A Chick and Her Waffles
Sometimes, we eat things not because we think they will be good but because they are strange, intriguing and different. Sometimes, we visit restaurants not because we’ve heard good things, but because we’ve heard lots about them. Such was the case with Gladys Knight’s Chicken and Waffles. Restaurants with famous names hanging over their doors are always cause for concern. Do people go for the food or the name? I was determined to find out.
Let’s first consider the functionality of fried chicken and waffles. With syrup. Everywhere. What’s the point of putting bread on top of bread? I thought Taco Bell had copyrighted that redundancy alongside the right to stuff tacos in a gordita wrapped in a chalupa. At least there you can taste everything in one bite. In the case of fried chicken and waffles, is eating the two together akin to seeing a movie and watching the first half in one theater and the second half in another? Does hands for the chicken and silverware for the waffle mean I can’t taste the two in one bite, lest I eat fried chicken with a fork (like that’s going to happen)?
In my quest for answers, maybe RJ and I shouldn’t have picked a day that coincided with Whitney Houston’s death: the wait to get in was one hour and half. Did I mention it was 5:30 p.m.? Why was the wait so long at such an hour? But like good gourmands, we waited outside as the grey sky drizzled rain for the entire wait.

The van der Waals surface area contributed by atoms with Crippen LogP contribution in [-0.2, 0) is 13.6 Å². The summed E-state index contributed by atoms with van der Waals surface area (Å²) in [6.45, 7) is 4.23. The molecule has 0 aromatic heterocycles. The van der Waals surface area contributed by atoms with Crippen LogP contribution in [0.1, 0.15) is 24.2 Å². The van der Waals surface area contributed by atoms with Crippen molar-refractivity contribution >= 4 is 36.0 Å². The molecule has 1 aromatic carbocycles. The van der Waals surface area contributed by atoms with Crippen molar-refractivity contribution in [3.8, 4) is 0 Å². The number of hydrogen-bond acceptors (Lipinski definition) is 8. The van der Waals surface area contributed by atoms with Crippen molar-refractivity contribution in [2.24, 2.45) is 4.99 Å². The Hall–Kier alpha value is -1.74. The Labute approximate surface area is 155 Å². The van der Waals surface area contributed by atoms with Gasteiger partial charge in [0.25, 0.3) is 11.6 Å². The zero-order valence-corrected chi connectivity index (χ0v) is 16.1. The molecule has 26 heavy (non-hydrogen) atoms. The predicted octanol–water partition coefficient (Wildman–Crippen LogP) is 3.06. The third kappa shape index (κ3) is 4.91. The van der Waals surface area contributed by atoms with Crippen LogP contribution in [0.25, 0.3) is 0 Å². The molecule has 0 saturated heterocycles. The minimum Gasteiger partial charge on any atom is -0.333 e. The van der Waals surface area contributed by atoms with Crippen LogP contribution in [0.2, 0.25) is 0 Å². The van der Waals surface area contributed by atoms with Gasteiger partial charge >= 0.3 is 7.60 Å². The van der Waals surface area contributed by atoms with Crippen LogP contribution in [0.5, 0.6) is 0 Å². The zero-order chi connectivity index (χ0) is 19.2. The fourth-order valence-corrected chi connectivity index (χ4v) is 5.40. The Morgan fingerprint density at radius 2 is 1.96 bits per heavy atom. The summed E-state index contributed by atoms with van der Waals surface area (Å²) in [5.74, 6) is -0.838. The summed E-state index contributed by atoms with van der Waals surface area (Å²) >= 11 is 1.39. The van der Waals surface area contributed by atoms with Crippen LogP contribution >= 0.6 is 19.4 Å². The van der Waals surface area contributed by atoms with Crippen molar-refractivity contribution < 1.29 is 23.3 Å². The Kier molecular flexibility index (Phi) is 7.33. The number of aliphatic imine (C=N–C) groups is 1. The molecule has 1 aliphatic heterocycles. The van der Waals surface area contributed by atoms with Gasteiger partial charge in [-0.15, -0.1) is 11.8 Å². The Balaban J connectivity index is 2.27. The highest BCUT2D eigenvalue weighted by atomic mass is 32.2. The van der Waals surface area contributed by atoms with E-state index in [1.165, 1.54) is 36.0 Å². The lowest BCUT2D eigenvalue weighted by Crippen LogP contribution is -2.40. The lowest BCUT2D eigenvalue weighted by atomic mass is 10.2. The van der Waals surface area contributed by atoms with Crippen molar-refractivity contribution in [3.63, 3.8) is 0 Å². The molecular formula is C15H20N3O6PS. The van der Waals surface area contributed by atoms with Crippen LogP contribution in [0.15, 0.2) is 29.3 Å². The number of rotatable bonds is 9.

Once inside, it became a game trying to flag down a waiter. At first opportunity we ordered drinks (they don’t serve liquor?), fried green tomatoes, chicken and waffles and sides of mashed potatoes, mac and cheese and squash casserole.
Conclusion? Well, I think Gladys and I share something in common. How she felt when she belted “Midnight Train to Georgia” was how I felt when I slugged my way through flavorless fried chicken, squash assaulted by pepper, and mac and cheese buried in crème cheese; the mashed potatoes skirted dangerously close to store-bought inspiration. The waffle is a different story. Fluffy and light — it’s a darn good waffle, but hey, not one-hour-and-a-half-waiting-in-the-rain good.
I don’t mean to be THAT guy who says, “Oh, you haven’t tried my family’s fried chicken. That’s the stuff.” But you know what, it really is the stuff. The batter here, while crunchy, lacked seasoning. Syrup became an unexpected route to flavor of any sort. At best, the duo is a weak play off sweet and salty.
Dejected and unsatisfied, my friend and I did what everyone should do after a sour meal: hit up Empire State South for two glasses of Mark Feluga and a cheese plate. Now that cheese, there’s something magical. As for Gladys, she sure can sing, but perhaps frying chicken isn’t her thing.
Gladys Knight & Ron Winans’ Chicken & Waffles
Old Fourth Ward
529 Peachtree St NE
Atlanta, GA 30308